Forget F1’s third car idea; ‘Servant Teams’ already a ‘real problem’

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Photo by: www.kymillman.com/f1

Regardless of the recent spate of Jean Todt fueled commentary about the 2021 regulations not luring new manufacturers to the sport, about how four manufacturers is about all he thought would be involved and how it’s good because they service 2.5 each, the discussions continue and much of it centered around the manufacturer dominance, third cars and satellite teams.

While Mercedes boss, Toto Wolff, was keen to see a third car to each team in order to find a home for his junior drivers, Esteban Ocon and George Russell, other teams aren’t too keen on the idea and feel that Mercedes, Ferrari, and Red Bull would then lock out the top 9 positions on the grid leaving the midfield pointless. Red Bull boss Christian Horner said:

“It’s an interesting one. But the practicalities of running three-car teams – there are things like pitstops – it’s a very complicated thing to do,” Red Bull boss Christian Horner told Autosport.

“Interesting in concept, but once you get into the practicalities of it, it’s very, very complex. I can’t see the midfield being particularly happy with it.”

The third car may not be a favorite as the current team alliances and satellite teams are presenting enough of a challenge as it is. Renault’s technical chief, Nick Chester, reckons these “servant teams” are a real issue especially if the FIA mandates any sort of budget cap in 2021.

“I think it is a real problem if that model continues into budget cap,” Chester told Autosport. “I cannot see how a team can fight at the front without having one or two satellite teams.

“I think it is something really important that the FIA and F1 need to look at. If that model cannot be effectively got rid of, it will be a big problem and you will end up where, if you want to win, you have to be a manufacturer with two satellite teams or you don’t think about winning.

“I think it has a lot of implications going forward.”

Ultimately the FIA have to consider what the servant teams are doing and what role they will have in F1 as well. Haas being the punching bag du jour as they took advantage of a listed-parts program to enter the sport. The FIA’s Charlie Whiting says it is something they are looking at and they’ve closed the loophole that allowed Haas F1 into the sport under that program.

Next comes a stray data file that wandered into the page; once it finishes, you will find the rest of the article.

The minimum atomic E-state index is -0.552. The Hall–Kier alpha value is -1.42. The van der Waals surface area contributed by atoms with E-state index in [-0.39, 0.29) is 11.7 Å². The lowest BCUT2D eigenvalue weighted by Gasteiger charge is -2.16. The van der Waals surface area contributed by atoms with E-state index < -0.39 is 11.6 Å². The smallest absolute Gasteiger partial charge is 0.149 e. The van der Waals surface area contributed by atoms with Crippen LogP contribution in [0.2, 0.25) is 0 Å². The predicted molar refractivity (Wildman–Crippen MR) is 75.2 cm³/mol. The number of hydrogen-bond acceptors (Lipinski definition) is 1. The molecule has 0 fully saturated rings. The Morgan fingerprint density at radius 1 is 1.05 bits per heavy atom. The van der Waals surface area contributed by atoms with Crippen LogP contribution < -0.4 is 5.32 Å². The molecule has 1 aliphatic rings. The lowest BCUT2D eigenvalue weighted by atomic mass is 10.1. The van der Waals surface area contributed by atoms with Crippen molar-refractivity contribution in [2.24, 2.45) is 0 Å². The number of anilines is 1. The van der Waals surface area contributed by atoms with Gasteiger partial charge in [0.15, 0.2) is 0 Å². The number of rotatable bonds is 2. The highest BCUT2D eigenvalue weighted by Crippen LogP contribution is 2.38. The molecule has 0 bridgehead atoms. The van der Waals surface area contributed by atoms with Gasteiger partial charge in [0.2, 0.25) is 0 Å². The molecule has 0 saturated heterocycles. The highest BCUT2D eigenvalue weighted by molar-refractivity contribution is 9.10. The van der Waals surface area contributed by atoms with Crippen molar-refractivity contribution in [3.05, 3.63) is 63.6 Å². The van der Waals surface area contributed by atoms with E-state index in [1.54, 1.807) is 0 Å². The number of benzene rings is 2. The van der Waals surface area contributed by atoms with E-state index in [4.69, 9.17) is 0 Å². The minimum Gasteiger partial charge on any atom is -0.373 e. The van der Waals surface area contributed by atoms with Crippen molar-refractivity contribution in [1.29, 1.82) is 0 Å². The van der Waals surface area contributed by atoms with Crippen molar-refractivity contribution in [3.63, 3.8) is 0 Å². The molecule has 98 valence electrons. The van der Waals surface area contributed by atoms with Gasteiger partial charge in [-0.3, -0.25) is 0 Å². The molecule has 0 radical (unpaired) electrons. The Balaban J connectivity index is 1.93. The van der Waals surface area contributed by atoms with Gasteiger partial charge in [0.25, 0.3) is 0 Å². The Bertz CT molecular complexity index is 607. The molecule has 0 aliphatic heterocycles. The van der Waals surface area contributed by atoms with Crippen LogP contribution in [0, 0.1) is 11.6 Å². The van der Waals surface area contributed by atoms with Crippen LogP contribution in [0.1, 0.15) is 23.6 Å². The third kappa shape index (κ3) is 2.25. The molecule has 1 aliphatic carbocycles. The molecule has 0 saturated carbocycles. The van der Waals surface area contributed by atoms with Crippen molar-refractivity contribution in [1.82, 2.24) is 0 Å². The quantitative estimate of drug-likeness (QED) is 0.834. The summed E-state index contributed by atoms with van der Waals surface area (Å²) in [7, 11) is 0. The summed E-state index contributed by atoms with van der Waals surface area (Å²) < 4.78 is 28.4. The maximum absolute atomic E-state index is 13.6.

“It’s something that we should be concerned about, and it’s something we will be discussing,” said Whiting. “The [Haas/Ferrari] relationship started it.

“We knew exactly how that was possible in the beginning, and there was a loophole in the beginning which has been closed to new entrants, which is what [Haas] were able to do.

“But the sort of things we’re hearing about are alliances between existing teams. I think that needs to be looked at very carefully.”

Haas F1 says that those who are complaining are just jealous and sure, why wouldn’t McLaren be as they trundle around in the back and this new team is beating them like an area rug at spring cleaning.

There’s also a couple of things Chester say that might help.

“We either need to reverse out of some of the non-listed parts, so there is less part sharing.

“If there is going to be part sharing then they need to be standardized,” he said.

“Otherwise there are just too many benefits to the satellite team model, which just makes it unattractive for anyone not operating that model.”

Now before you get all funny and wobbly-knees, the fact is that the manufacturers are calling most of the shots in F1 because they are the ones paying for it and this comes back to my repetitive warning that the 2021 regulations could be the most significant time in F1 history.

Whether the FIA make serious changes with spec parts, or will they just stick with what the current four manufacturers want? Will they have some deference for the mid-field privateers or has F1 become and engineering propeller-head lab for rapid prototyping of road-relevant tech, safety and sustainability? If it is the latter, the fans will have a choice. If it is the former, the manufacturers will have a choice but in either scenario, F1 had better have a backup plan because it could get ugly.

“I think it is bad news because ideally, you want a lot of teams that can win.

“You want the manufacturers, you want some very good independents, and if you have this model where teams can collaborate, there is no point in being an independent any more.

“It kills that chance of having a good independent team.

“None of the satellites will ever make it to the front either, so you will just end up with three teams at the top.”